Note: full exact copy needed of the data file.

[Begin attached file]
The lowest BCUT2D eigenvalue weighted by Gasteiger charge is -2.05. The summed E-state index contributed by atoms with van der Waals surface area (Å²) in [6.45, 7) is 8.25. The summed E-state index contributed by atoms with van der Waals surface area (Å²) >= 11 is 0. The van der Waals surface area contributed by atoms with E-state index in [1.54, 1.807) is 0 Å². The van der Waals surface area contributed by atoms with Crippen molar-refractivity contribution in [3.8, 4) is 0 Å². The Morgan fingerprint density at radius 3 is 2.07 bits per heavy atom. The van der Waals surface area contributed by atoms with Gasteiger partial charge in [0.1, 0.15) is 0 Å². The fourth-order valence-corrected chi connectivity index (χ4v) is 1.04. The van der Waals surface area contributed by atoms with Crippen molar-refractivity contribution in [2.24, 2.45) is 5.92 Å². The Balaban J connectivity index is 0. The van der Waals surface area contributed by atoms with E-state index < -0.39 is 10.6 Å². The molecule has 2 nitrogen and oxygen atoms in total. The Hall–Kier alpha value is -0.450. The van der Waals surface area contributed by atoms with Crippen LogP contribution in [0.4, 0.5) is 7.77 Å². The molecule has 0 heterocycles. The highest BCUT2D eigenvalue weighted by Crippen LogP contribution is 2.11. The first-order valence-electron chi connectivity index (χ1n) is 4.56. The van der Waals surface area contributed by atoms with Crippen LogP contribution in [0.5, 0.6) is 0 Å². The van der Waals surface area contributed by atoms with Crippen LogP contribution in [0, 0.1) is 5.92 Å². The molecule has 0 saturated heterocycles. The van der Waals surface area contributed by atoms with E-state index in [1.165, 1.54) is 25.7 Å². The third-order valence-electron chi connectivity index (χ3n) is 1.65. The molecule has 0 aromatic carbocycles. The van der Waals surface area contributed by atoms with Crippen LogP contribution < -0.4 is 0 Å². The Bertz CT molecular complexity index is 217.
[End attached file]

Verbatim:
The lowest BCUT2D eigenvalue weighted by Gasteiger charge is -2.05. The summed E-state index contributed by atoms with van der Waals surface area (Å²) in [6.45, 7) is 8.25. The summed E-state index contributed by atoms with van der Waals surface area (Å²) >= 11 is 0. The van der Waals surface area contributed by atoms with E-state index in [1.54, 1.807) is 0 Å². The van der Waals surface area contributed by atoms with Crippen molar-refractivity contribution in [3.8, 4) is 0 Å². The Morgan fingerprint density at radius 3 is 2.07 bits per heavy atom. The van der Waals surface area contributed by atoms with Gasteiger partial charge in [0.1, 0.15) is 0 Å². The fourth-order valence-corrected chi connectivity index (χ4v) is 1.04. The van der Waals surface area contributed by atoms with Crippen molar-refractivity contribution in [2.24, 2.45) is 5.92 Å². The Balaban J connectivity index is 0. The van der Waals surface area contributed by atoms with E-state index < -0.39 is 10.6 Å². The molecule has 2 nitrogen and oxygen atoms in total. The Hall–Kier alpha value is -0.450. The van der Waals surface area contributed by atoms with Crippen LogP contribution in [0.4, 0.5) is 7.77 Å². The molecule has 0 heterocycles. The highest BCUT2D eigenvalue weighted by Crippen LogP contribution is 2.11. The first-order valence-electron chi connectivity index (χ1n) is 4.56. The van der Waals surface area contributed by atoms with Crippen LogP contribution in [0.5, 0.6) is 0 Å². The van der Waals surface area contributed by atoms with Crippen LogP contribution in [0, 0.1) is 5.92 Å². The molecule has 0 saturated heterocycles. The van der Waals surface area contributed by atoms with E-state index in [1.165, 1.54) is 25.7 Å². The third-order valence-electron chi connectivity index (χ3n) is 1.65. The molecule has 0 aromatic carbocycles. The van der Waals surface area contributed by atoms with Crippen LogP contribution < -0.4 is 0 Å². The Bertz CT molecular complexity index is 217.